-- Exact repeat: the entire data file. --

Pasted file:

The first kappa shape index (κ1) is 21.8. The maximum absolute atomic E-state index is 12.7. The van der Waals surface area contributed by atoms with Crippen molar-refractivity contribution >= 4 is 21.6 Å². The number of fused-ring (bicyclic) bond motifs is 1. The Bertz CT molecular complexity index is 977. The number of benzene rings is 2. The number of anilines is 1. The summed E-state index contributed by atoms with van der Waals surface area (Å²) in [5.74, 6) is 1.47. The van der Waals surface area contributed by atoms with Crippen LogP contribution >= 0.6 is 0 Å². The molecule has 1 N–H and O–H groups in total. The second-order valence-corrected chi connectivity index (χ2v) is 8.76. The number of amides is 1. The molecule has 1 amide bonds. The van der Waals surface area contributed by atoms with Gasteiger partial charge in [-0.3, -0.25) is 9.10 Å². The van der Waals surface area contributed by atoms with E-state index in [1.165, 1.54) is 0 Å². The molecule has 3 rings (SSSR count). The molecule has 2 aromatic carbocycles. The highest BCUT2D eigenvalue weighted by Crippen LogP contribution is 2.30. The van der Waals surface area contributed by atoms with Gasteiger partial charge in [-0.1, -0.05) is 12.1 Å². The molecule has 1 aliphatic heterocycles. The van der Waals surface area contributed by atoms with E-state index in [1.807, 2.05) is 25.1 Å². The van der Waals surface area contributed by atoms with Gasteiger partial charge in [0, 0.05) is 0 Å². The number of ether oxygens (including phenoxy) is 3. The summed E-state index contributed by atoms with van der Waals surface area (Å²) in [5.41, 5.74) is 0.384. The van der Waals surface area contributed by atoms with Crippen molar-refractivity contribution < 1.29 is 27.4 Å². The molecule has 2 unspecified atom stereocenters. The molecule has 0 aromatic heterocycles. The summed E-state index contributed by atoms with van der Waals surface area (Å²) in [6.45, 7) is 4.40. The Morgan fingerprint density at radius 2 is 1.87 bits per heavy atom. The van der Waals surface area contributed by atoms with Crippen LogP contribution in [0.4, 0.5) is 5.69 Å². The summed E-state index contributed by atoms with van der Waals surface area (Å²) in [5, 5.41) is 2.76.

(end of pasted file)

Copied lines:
The first kappa shape index (κ1) is 21.8. The maximum absolute atomic E-state index is 12.7. The van der Waals surface area contributed by atoms with Crippen molar-refractivity contribution >= 4 is 21.6 Å². The number of fused-ring (bicyclic) bond motifs is 1. The Bertz CT molecular complexity index is 977. The number of benzene rings is 2. The number of anilines is 1. The summed E-state index contributed by atoms with van der Waals surface area (Å²) in [5.74, 6) is 1.47. The van der Waals surface area contributed by atoms with Crippen LogP contribution >= 0.6 is 0 Å². The molecule has 1 N–H and O–H groups in total. The second-order valence-corrected chi connectivity index (χ2v) is 8.76. The number of amides is 1. The molecule has 1 amide bonds. The van der Waals surface area contributed by atoms with Gasteiger partial charge in [-0.3, -0.25) is 9.10 Å². The van der Waals surface area contributed by atoms with E-state index in [1.165, 1.54) is 0 Å². The molecule has 3 rings (SSSR count). The molecule has 2 aromatic carbocycles. The highest BCUT2D eigenvalue weighted by Crippen LogP contribution is 2.30. The van der Waals surface area contributed by atoms with Gasteiger partial charge in [-0.1, -0.05) is 12.1 Å². The molecule has 1 aliphatic heterocycles. The van der Waals surface area contributed by atoms with E-state index in [1.807, 2.05) is 25.1 Å². The van der Waals surface area contributed by atoms with Gasteiger partial charge in [0, 0.05) is 0 Å². The number of ether oxygens (including phenoxy) is 3. The summed E-state index contributed by atoms with van der Waals surface area (Å²) in [5.41, 5.74) is 0.384. The van der Waals surface area contributed by atoms with Crippen molar-refractivity contribution < 1.29 is 27.4 Å². The molecule has 2 unspecified atom stereocenters. The molecule has 0 aromatic heterocycles. The summed E-state index contributed by atoms with van der Waals surface area (Å²) in [6.45, 7) is 4.40. The Morgan fingerprint density at radius 2 is 1.87 bits per heavy atom. The van der Waals surface area contributed by atoms with Crippen LogP contribution in [0.4, 0.5) is 5.69 Å². The summed E-state index contributed by atoms with van der Waals surface area (Å²) in [5, 5.41) is 2.76.